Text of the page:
Monday, November 30, 2015

King’s Arms Tavern Peanut Soup

In my youth, when I traveled, I would always come home loaded with various remembrances of my trip. It was always fun, and I still retain some of those items, fondly remembering each adventure every time I look at them. These days, with storage at a premium, and my interest in lugging big heavy bags a part of my past, I shop for more practical souvenirs. Because traveling is as much about sightseeing as it is about sampling the local cuisine, I tend to opt for local cookbooks, recipe postcards, and tea towels, so I considered my purchase of a souvenir tea towel that contained a recipe to be a bit of a double bonus.
The Kings Arms Tavern in Colonial Williamsburg is a fun, atmospheric, tasty place to dine. One of their specialties is peanut soup. I'd never had peanut soup prior to visiting here, and found the whole concept to be rather off putting, so, naturally, I ordered it. It was delicious! Now I'm not quite sure just how authentic to colonial days peanut butter is, but I refuse to be bothered by that because I really like this soup. With Thanksgiving now behind us, we are on the cusp of loads of holiday dinner parties and other such gatherings, so why not start off your lunch or dinner with a little bowl of this soup? Unique and enjoyable, I'm sure your guests will love it.

King’s Arms Tavern Peanut Soup

1 medium onion, chopped
2 ribs celery, chopped
1/4 cup butter
3 Tablespoons flour
2 quarts chicken broth
2 cup smooth peanut butter
1-3/4 cup light cream
Chopped peanuts, for garnish

Saute onion and celery in butter until soft, but not brown. Stir in flour until well blended. Add broth and bring to a boil, stirring constantly. Remove from heat and puree either in a blender, using an immersion blender, or food processor. Add peanut butter and cream, stirring both in thoroughly. Heat through and serve. Garnish with chopped peanuts (and I used bacon as well.)

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Sunday, November 29, 2015

Giving Thanks, a Thanksgiving Tablescape

I know that none of you probably want to see a Thanksgiving table after the fact, but you're going to anyway. Considering that I had absolutely no idea just how I was going to set it as close as the very day before, I thought it turned out beautifully.
It was largely due to our good friend and dinner-and-baseball bud, Lennie, who was not able to join us, but sent a lovely little flower arrangement instead. It was a bit small for our table, so I surrounded it with some faux pumpkins and the result was quite pleasing, I think.

Then, I thought I'd do something really different with the napkins this year, so folded them into turkeys!
While they are more pretty than practical (because each diner has to deal with not only two napkins, but a securing pin and piece of foil), everyone enjoyed them and they were amazingly easy to do.
The best way to learn is to watch this video. I find that it really helps to fold them on an ironing board, and iron between each step. Also, do starch your napkin that will be used for the feathers.
I hope you all had a lovely Thanksgiving. Here's what we had for dinner (and this took me THREE DAYS to prepare!) that probably tasted better than it looks.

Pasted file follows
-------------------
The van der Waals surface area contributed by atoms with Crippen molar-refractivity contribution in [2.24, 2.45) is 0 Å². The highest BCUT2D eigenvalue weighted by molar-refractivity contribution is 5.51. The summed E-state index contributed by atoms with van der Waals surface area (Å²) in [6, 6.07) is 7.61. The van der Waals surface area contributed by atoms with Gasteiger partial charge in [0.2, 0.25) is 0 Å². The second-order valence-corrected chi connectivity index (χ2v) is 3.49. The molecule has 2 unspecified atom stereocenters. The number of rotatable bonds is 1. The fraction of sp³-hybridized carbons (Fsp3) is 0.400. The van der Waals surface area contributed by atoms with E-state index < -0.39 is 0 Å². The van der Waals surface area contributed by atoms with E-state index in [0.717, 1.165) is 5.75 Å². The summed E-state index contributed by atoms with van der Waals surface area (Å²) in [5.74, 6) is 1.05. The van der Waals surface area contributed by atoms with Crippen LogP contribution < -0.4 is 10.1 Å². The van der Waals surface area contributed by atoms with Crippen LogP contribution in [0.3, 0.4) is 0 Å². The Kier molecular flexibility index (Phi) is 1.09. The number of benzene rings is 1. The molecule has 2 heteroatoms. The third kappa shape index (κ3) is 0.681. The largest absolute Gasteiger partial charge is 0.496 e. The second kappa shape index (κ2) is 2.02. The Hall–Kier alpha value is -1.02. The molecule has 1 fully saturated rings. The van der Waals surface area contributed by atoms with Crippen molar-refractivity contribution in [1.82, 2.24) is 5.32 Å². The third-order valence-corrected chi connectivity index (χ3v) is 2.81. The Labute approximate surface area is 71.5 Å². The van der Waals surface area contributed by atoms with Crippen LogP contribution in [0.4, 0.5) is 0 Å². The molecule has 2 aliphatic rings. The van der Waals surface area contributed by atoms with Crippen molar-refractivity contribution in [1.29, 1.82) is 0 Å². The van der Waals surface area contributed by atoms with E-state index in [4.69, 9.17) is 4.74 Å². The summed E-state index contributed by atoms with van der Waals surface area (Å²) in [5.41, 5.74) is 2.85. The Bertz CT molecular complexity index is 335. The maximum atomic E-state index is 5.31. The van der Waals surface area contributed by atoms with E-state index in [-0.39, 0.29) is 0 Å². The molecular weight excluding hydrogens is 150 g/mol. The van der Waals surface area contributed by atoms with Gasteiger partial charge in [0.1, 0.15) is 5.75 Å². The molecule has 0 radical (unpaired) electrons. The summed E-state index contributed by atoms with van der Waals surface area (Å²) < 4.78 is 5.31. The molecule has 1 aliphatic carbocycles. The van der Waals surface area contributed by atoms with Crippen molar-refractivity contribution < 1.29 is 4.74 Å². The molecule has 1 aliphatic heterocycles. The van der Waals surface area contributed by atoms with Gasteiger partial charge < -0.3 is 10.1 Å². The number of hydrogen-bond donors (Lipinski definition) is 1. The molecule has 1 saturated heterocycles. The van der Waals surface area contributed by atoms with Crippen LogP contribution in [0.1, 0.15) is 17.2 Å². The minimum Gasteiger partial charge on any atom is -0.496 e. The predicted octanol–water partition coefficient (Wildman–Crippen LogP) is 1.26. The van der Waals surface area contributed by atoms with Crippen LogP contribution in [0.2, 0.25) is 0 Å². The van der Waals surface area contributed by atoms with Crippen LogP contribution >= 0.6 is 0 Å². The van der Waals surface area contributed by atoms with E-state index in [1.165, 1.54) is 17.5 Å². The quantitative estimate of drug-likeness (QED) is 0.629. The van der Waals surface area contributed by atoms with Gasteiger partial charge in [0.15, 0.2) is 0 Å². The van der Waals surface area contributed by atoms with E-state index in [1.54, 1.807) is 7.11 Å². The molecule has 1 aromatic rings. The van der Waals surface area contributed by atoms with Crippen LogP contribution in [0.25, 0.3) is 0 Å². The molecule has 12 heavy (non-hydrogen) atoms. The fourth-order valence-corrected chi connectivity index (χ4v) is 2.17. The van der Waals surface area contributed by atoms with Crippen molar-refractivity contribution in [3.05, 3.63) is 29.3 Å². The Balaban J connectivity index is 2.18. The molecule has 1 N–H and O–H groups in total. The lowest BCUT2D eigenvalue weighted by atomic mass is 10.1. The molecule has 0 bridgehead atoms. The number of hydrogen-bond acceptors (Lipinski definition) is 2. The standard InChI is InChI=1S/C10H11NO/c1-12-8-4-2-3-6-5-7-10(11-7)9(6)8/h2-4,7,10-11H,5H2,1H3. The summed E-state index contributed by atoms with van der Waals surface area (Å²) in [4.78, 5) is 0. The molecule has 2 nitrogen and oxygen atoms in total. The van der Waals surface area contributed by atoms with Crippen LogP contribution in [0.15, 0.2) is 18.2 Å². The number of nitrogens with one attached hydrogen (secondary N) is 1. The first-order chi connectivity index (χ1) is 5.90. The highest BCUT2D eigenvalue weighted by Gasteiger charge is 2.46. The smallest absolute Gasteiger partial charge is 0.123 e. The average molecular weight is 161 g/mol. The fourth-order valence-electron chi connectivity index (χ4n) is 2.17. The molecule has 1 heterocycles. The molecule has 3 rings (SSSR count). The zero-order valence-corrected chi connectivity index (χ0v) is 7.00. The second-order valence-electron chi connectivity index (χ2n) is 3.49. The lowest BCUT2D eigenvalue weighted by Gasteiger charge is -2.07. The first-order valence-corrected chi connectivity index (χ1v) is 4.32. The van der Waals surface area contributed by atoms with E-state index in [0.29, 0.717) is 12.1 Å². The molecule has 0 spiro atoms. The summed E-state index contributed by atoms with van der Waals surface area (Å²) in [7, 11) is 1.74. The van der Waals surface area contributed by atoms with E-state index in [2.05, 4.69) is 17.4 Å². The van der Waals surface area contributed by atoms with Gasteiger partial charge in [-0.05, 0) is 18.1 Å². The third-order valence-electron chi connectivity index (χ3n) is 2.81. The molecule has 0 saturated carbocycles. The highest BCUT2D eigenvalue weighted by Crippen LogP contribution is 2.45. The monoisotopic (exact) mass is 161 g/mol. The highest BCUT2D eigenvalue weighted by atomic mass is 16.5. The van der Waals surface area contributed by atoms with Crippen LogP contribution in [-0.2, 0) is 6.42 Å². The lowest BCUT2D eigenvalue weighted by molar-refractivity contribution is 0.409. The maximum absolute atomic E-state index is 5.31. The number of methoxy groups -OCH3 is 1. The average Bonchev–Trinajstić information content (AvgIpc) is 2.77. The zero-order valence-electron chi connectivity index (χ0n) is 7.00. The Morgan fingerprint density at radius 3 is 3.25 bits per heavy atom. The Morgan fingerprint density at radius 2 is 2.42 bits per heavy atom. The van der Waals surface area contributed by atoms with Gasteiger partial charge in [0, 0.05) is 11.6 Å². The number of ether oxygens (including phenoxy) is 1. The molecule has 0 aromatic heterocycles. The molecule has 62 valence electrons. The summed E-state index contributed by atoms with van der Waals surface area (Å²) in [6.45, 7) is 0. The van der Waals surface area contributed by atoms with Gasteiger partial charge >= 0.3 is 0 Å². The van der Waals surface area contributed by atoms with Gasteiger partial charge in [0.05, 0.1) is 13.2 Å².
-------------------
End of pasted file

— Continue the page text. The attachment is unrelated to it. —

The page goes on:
Even two days hence, I am still recovering from it!
Now...on to Christmas!

Plates – Johnson Brothers “His Majesty”
Placemats – World Market
Tablecloth - Williams-Sonoma
Brown Napkins – World Market
Indian Corn Napkins – Made by my mother
Stemware – Gift from my dad

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Thursday, November 26, 2015

Happy Thanksgiving!

What we're really talking about is a wonderful day set aside on the fourth Thursday of November when no one diets. I mean, why else would they call it Thanksgiving?

Erma Bombeck
"from No One Diets on Thanksgiving"
26 November 1981

Happy Thanksgiving to all!

Wednesday, November 25, 2015

1907 New Zealand Water, a natural choice

I was watching the news the other night, and one of the reporters was doing a story on the water in the St. Louis area that, for 30% of the customers, tasted funny. But, the reporter added, they should be assured that it was safe and they were working on it.”  Uck, I thought, as I reached for a cool bottle of 1907 New Zealand Artesian water. What was giving it that funny taste?

If you have ever experienced something similar, or wondered why that cup of coffee, glass of iced tea, agua fresca, or other water-based beverage
tasted funny, have you ever given a thought to the water? Perhaps it's time that you should. As my son always says, If you think that water has no taste, then you haven't been to Michigan. I can add Pennsylvania to that list, along with Iron County in Missouri where I was punished sent to Girl Scout Camp one summer where we totally understood after that wretched week where Iron County got its name.

Water is an important, yet largely unappreciated ingredient in many things, and yet I doubt that most people give it much thought.

Sourced 680 feet deep at the foot of New Zealand’s Kaimanawa Ranges, resulting in pure, uncontaminated water, 1907 New Zealand water is naturally alkaline. The high alkalinity helps to keep your body well-balanced, and fight the high levels of acidity that can result from a fast-paced lifestyle that may not consist of all of the best foods all of the time.

So the next time you want a cool, refreshing beverage, or rich cup of coffee, reach for the water that will ensure that you get a pure, fresh, clean, unadulterated taste to whatever you are drinking.

Thanks to the good people at 1907 for providing me with some of the best water that I have ever tasted!